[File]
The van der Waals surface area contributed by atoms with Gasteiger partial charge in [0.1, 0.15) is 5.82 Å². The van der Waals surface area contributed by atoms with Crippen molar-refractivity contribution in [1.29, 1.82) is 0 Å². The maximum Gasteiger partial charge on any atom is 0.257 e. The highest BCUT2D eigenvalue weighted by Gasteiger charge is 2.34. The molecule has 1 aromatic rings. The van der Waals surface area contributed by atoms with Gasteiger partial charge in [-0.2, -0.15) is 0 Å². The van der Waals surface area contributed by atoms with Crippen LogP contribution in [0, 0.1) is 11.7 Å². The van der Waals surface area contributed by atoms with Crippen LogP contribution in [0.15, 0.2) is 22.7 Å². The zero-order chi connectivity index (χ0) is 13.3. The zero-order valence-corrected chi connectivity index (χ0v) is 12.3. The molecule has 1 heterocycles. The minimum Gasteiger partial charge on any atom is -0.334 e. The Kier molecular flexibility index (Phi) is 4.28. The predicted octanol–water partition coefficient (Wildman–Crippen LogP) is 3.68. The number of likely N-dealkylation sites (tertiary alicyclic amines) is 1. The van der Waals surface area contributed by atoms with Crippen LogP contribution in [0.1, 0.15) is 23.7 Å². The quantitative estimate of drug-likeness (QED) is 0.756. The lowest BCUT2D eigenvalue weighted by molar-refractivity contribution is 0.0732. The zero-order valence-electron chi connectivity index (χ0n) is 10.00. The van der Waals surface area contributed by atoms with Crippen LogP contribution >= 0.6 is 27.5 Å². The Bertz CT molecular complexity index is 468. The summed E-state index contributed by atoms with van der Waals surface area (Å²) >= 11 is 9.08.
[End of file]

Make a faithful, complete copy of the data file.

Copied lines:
The van der Waals surface area contributed by atoms with Gasteiger partial charge in [0.1, 0.15) is 5.82 Å². The van der Waals surface area contributed by atoms with Crippen molar-refractivity contribution in [1.29, 1.82) is 0 Å². The maximum Gasteiger partial charge on any atom is 0.257 e. The highest BCUT2D eigenvalue weighted by Gasteiger charge is 2.34. The molecule has 1 aromatic rings. The van der Waals surface area contributed by atoms with Gasteiger partial charge in [-0.2, -0.15) is 0 Å². The van der Waals surface area contributed by atoms with Crippen LogP contribution in [0, 0.1) is 11.7 Å². The van der Waals surface area contributed by atoms with Crippen LogP contribution in [0.15, 0.2) is 22.7 Å². The zero-order chi connectivity index (χ0) is 13.3. The zero-order valence-corrected chi connectivity index (χ0v) is 12.3. The molecule has 1 heterocycles. The minimum Gasteiger partial charge on any atom is -0.334 e. The Kier molecular flexibility index (Phi) is 4.28. The predicted octanol–water partition coefficient (Wildman–Crippen LogP) is 3.68. The number of likely N-dealkylation sites (tertiary alicyclic amines) is 1. The van der Waals surface area contributed by atoms with Crippen LogP contribution in [0.1, 0.15) is 23.7 Å². The quantitative estimate of drug-likeness (QED) is 0.756. The lowest BCUT2D eigenvalue weighted by molar-refractivity contribution is 0.0732. The zero-order valence-electron chi connectivity index (χ0n) is 10.00. The van der Waals surface area contributed by atoms with Crippen LogP contribution >= 0.6 is 27.5 Å². The Bertz CT molecular complexity index is 468. The summed E-state index contributed by atoms with van der Waals surface area (Å²) >= 11 is 9.08.